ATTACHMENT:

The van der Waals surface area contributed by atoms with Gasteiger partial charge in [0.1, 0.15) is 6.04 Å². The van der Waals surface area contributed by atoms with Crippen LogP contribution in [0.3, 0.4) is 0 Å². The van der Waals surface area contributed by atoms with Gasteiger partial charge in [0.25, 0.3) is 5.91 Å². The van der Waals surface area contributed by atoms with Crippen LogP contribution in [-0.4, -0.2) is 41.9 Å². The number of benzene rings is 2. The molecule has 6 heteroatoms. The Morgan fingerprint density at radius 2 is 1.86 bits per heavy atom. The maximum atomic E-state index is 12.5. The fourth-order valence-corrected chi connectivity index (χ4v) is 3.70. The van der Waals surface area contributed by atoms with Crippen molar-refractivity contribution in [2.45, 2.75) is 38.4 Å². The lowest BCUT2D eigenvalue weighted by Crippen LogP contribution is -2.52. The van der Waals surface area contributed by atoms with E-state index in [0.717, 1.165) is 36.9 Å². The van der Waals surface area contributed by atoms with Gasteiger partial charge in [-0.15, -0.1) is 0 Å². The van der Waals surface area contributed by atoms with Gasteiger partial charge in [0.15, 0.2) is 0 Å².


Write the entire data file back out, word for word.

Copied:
The van der Waals surface area contributed by atoms with Gasteiger partial charge in [0.1, 0.15) is 6.04 Å². The van der Waals surface area contributed by atoms with Crippen LogP contribution in [0.3, 0.4) is 0 Å². The van der Waals surface area contributed by atoms with Gasteiger partial charge in [0.25, 0.3) is 5.91 Å². The van der Waals surface area contributed by atoms with Crippen LogP contribution in [-0.4, -0.2) is 41.9 Å². The number of benzene rings is 2. The molecule has 6 heteroatoms. The Morgan fingerprint density at radius 2 is 1.86 bits per heavy atom. The maximum atomic E-state index is 12.5. The fourth-order valence-corrected chi connectivity index (χ4v) is 3.70. The van der Waals surface area contributed by atoms with Crippen molar-refractivity contribution in [2.45, 2.75) is 38.4 Å². The lowest BCUT2D eigenvalue weighted by Crippen LogP contribution is -2.52. The van der Waals surface area contributed by atoms with E-state index in [0.717, 1.165) is 36.9 Å². The van der Waals surface area contributed by atoms with Gasteiger partial charge in [-0.15, -0.1) is 0 Å². The van der Waals surface area contributed by atoms with Gasteiger partial charge in [0.15, 0.2) is 0 Å².